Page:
Great British seaside Bank Holiday, when I first came upon this expression on a Facebook event page, I got very excited. I was attracted to its iconic striped deckchairs, beach huts along with fish and chips and ice cream and I knew then that I would do a project about it.
The great British seaside holiday came into its heyday in the post-war years, the 1950s and 1960s. Whether it was a day out at the seaside or a fortnight, all British resorts offered fun and escapism from daily life. Like some Londoners might choose, I went to Brighton on Bank Holiday.
There were too many exciting things happening on Brighton's sunshine coast to count - amusement arcades, candyfloss stalls and seafood shacks selling cockles and whelks in paper cones. Along the promenade, I saw shops selling rock, postcards, buckets and spades, along with plastic windmills and packets of flags to adorn the sand castles. And many flocking to the pebbled seafront, both young and not-so-young, were captivated by the penny machines and the nostalgia lingering in the old-fashioned stalls. Brighton, on a sunny Bank Holiday, there’s simply no better place to be.
After wandering about the beach for a long time, it dawned on me that I was here to shoot a photo essay. Many of Britain’s most celebrated photographers, such as Martin Parr, Simon Roberts and David Hurn had made an important contribution to the development of British beach photography. The question was what my strength was and what I should do to make a difference. I realized that it was my first time being there and everything was new and fresh to me. And it was the sense of distance and freshness that added warmth and honesty to my photos: they are a snapshot of the way things were. Inspired by Martin Parr’s latest series Beach Therapy, I used a telephoto lens to shoot my one-day experience on Brighton. According to Martin Parr, “the seaside has to be one of the most fascinating places for people-watching. It is a place where we relax and lose our inhibitions, and that’s when true personalities come on display.” And the telephoto lens, with its ability to flatten and compress, had been somewhat shunned by the art world so I was keen to explore what was possible.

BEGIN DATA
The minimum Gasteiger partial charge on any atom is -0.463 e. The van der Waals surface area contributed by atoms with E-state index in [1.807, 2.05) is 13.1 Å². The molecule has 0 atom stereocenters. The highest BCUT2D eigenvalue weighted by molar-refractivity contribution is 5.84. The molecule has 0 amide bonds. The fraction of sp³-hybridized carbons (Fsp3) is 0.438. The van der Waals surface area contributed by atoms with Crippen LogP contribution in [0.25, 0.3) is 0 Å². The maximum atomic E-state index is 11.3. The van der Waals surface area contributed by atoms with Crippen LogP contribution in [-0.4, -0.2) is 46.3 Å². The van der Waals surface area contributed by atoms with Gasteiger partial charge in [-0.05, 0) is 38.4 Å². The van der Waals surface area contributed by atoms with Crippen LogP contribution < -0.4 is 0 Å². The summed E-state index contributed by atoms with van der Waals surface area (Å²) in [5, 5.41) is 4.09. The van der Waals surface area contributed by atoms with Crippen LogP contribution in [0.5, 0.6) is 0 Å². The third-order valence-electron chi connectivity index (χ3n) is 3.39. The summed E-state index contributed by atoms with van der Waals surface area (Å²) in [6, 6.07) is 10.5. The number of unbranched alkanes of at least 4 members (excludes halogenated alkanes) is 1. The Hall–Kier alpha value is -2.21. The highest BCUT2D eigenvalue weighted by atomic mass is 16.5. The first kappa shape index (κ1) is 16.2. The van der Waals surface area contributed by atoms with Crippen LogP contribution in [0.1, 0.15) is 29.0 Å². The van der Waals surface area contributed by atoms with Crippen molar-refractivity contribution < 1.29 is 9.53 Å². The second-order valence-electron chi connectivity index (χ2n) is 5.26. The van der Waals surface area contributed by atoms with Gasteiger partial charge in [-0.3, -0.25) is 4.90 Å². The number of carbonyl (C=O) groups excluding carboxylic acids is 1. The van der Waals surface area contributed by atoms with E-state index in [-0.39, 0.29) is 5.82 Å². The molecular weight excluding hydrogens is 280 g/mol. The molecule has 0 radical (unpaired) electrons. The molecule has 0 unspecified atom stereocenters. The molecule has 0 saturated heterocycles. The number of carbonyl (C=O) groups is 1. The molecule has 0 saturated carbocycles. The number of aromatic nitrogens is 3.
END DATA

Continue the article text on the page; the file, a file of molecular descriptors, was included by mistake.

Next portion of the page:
On the beach, I captured families sheltering behind windbreaks, two elderly people relaxing in deckchairs, the children skipping pebbles on the sea, and some young men paddling in the sea. The telephoto lens enabled me to stand away from the holidaymakers on the beach, making photos look as honest as they are. Different generations and cultures brought together through the laughter, tenderness and absurdity associated with the British seaside experience. If the audience could see the changing and unchanging face of the British seaside Bank Holiday, I would tell myself I succeed.
I loved my one-day journey to Brighton. Walking along Brighton beach created a wonderful atmosphere that made me appreciate the little things in life. Just sitting on the stones and watching the sea and the waves were great for relaxing gave me the chance to spend a few quiet minutes by myself. And I loved my photos, their authenticity and genuineness.